Amazon has unveiled plans for a new warehouse near Bristol that is set to create over 1,000 jobs in a bid to meet growing customer demand.
The online retail giant says it will start recruiting engineers, operations managers, HR and IT specialists in 2018 ahead of the Severn Beach site's opening next year.
It will add to its burgeoning UK workforce, which will total 24,000 by the end of 2017.
The Bristol warehouse will be based on a site just outside of Bristol at Severn Beach, which adds to a string of new sites including Daventry which opened in February this year.
The company is also on track to open new warehouses in Doncaster, Warrington and Tilbury this autumn, adding to 13 existing locations across the UK.
Amazon said the decision to launch a Bristol site was driven by "increasing customer demand", adding that the move would expand its selection and support small businesses using its online Marketplace to scale their operations.
News of the new warehouse was welcomed by Filton and Bradley Stoke MP Jack Lopresti who said Amazon's investment would help the region thrive after Britain leaves the EU.
"This will bring more jobs to our area and offer careers with training opportunities, helping the local economy to grow.
"An international outward-looking company like Amazon will help us maximise the fantastic opportunities for our region after Brexit."
The retail giant - which has faced criticism over the way it treats workers - said all permanent "fulfilment centre" employees will start on an hourly wage of £7.65, which will increase to £8.15 or more over their first two years on the job.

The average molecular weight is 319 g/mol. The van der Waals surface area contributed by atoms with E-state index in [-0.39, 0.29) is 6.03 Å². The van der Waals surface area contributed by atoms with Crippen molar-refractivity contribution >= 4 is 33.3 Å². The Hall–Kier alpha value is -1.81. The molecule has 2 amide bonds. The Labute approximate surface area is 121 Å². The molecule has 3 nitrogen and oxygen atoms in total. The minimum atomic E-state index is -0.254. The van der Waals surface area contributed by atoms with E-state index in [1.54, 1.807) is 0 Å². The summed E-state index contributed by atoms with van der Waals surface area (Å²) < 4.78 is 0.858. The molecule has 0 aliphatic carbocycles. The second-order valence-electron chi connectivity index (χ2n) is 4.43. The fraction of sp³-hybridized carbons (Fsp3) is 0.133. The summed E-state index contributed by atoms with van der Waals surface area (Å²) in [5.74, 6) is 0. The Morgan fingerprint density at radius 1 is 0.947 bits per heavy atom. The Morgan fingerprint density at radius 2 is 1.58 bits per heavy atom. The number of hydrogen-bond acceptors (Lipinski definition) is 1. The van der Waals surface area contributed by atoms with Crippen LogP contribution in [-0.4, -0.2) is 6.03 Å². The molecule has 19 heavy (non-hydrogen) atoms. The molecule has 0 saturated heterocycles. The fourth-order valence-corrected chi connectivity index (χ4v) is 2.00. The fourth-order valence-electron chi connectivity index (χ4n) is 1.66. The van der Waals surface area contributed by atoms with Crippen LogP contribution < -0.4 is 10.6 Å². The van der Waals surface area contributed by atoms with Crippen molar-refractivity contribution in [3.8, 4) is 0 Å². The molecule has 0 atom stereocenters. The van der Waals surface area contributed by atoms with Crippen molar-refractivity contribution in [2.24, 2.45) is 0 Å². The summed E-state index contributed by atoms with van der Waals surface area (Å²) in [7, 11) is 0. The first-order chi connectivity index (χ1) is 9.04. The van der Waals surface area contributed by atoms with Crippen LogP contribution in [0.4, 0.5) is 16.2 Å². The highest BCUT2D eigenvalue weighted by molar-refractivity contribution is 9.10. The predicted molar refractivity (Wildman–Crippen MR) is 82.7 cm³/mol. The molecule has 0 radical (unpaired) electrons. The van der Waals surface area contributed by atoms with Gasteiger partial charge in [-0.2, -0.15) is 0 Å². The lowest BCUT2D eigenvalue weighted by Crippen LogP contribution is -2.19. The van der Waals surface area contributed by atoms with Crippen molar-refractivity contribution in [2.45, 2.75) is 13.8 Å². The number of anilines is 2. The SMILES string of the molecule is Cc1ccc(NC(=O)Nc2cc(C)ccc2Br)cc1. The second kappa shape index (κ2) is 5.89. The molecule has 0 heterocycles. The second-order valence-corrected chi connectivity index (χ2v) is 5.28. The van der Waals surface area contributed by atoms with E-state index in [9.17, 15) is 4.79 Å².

The company will also offer staff stock grants and benefits including private medical insurance, income protection, subsidised meals, and a company pension plan.
Stefano Perego, Amazon's director of UK customer fulfilment, said: "We are very excited to expand our network into Bristol, which will in total create more than 1,000 new permanent roles with competitive wages and comprehensive benefits starting on day one.
"There are several factors we consider when deciding on where to place a new fulfilment centre, and Bristol offers fantastic infrastructure and talented local people who we look forward to joining the Amazon team."
Amazon made headlines earlier this month when it was found to have paid 50% less UK corporation tax last year, despite a 54% jump in turnover.
Accounts filed by Amazon UK Services show the company was billed £15.8 million in 2015 compared with £7.4 million in 2016.
In the same period, turnover at Amazon UK Services broke the £1 billion barrier for the first time, climbing from £946 million to £1.46 billion while profit before tax fell from £48.5 million to £24.2 million.
US President Donald Trump lashed out at Amazon on Twitter on Wednesday, saying: "Amazon is doing great damage to tax paying retailers. Towns, cities and states throughout the U.S. are being hurt - many jobs being lost!"
The retailer is also being watched closely following news of its planned 13.7 billion US dollar (£10.7 billion) takeover of grocer Whole Foods.